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With Senate Budget Debate, Political Universe Expands : Politics: Since Clinton took office, the focus of power in Washington has been the White House. But now the power center is widening.

June 27, 1993|Suzanne Garment | Suzanne Garment, a contributing editor to Opinion, is a resident scholar at the American Enterprise Institute. She is the author of "Scandal: The Culture of Mistrust in American Politics" (Times Books)

WASHINGTON — The official pronouncers decreed that President Bill Clinton finally had a Good Week last week, capped by the passage of his budget in the Senate. But more interesting than this cheery news about the President is the fact that much of the news these days is not about the President at all. For the moment, attention has shifted away from the White House. This change in focus is not only a relief to news consumers everywhere but probably a favor to Clinton himself.

The pronouncers are not wrong when they say the President is looking much less green around the gills. His Supreme Court nominee, Ruth Bader Ginsburg, is getting sensational press. Versions of the President's national service and campaign-reform plans are moving through Congress. In the Senate Finance Committee, Chairman Daniel P. Moynihan (D-N.Y.) actually managed to get the unanimous Democratic vote he needed to pass the Clinton budget. And the entire Senate approved the budget by a razor-thin 50-49 vote early Friday morning.

In fact, Moynihan, not Clinton, has been the leading Democrat in the budget drama. Analysts seem surprised that such a "quirky," "fey" professorial figure could succeed so well at holding the Democrats in line. But Moynihan was in training a long time for the job.

When Moynihan taught at Harvard, some faculty members thought his political background made him a less-than-genuine professor. When he was U.S. ambassador to the United Nations, State Department diplomats insisted he would never be a real, honest-to-God ambassador. He proved them all wrong. When he ran for the Senate, the politicos said he would never last as a real candidate. But he and his wife, Liz, dragged themselves through a campaign that, in its early phases, was a living nightmare.

Then they said Moynihan would never be a real, honest-to-God senator. Four elections later, They just knew he could not make tough deals like a true finance committee chairman. But, of course, he could: He had years of practice in learning to do whatever a new job in government required.

When the budget moved onto the Senate floor last week, the most compelling figure in the contest became Republican Minority Leader Bob Dole of Kansas. If Moynihan earned his stripes by slogging through one government rice paddy after another, Dole got his in a tougher arena. He is, by common agreement, one of the senators you would least like to have on the opposite side in a political battle.

That fear stems not just from Dole's aggressiveness as an adversary but from knowledge of where that aggression comes from. It is impossible to look at him, with his stiff arm crooked close against his chest, without remembering how massively his body was shattered during World War II and how awe-inspiring, almost unimaginable, was the physical and mental effort by which he made himself a functioning human being again. This is a man who fears nothing that a mere political opponent can dish out. He has, in a different sense from Moynihan's, run the gamut of experience and emerged a large man.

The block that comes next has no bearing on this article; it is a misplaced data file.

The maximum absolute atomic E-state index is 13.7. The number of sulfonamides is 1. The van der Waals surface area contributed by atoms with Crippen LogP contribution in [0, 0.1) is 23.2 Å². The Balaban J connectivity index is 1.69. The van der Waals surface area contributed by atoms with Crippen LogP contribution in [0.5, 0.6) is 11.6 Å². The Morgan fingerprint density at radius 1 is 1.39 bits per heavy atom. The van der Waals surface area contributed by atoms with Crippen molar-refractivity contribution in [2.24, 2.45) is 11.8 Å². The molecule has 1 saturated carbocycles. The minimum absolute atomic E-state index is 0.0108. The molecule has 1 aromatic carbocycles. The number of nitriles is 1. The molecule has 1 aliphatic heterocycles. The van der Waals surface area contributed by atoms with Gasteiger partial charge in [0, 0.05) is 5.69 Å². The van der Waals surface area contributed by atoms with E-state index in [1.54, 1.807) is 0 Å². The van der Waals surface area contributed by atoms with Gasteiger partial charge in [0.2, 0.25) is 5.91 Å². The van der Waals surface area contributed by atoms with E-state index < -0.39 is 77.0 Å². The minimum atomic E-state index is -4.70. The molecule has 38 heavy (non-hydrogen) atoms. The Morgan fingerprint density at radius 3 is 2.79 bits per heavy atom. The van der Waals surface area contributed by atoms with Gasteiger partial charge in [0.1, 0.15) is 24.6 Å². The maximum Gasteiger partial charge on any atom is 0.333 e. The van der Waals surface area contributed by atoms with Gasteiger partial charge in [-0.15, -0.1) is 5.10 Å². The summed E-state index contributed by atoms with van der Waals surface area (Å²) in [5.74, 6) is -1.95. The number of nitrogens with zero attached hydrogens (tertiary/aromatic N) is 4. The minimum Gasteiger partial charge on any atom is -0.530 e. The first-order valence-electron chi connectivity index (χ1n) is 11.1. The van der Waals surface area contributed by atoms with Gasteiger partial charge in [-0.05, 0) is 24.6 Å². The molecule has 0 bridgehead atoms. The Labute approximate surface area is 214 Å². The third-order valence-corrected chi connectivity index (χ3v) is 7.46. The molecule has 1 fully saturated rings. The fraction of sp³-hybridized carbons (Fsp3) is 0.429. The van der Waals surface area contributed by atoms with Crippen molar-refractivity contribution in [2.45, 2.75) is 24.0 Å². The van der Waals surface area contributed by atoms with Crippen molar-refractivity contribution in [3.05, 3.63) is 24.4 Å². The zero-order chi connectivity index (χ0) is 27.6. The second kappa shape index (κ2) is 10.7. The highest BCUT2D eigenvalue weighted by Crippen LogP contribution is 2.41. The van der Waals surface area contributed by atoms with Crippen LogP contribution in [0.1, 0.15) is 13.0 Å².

Dole and Moynihan are years older than the President, and those particular years divide the generations in U.S. politics. The two senators were adults when President John F. Kennedy was killed, while Clinton was a boy who had, not long before, shaken Kennedy's hand in the Rose Garden. Clinton's life looks simple when compared with the complexity of Dole's or Moynihan's career and temperament.

The two men and their fellow senators have given us a good budget fight. The White House has been reduced to playing a supporting role, hoping only to get some budget--any budget--through the Senate so that it can try to exercise more influence in the conference between Senate and House. The debate has been a highly public, extremely partisan one; the Democratic version of the budget was bound to pass, but both sides know they are struggling in the broader arena of U.S. public opinion over the larger question of which party is more fit to govern.

Dole, for his part, has tackled the issue as he might have been expected to do. He championed deficit reduction before Clinton was politically sentient and retained a stubborn concern for deficit reduction even in the heyday of the devil-may-care GOP supply-siders. Dole is barred by current Republican strategy from acquiescing to either Clinton's tax increases or a raid on the Pentagon. The only solution is broad spending cuts--which the Republican budget plan did propose.

Moynihan's performance was more complicated. He is no enthusiast for taxes and he knows better than most the perils of entrusting large spending decisions to government. But he also knows how uncertain the effects of any government action are--whether it is a new tax or a new social program.

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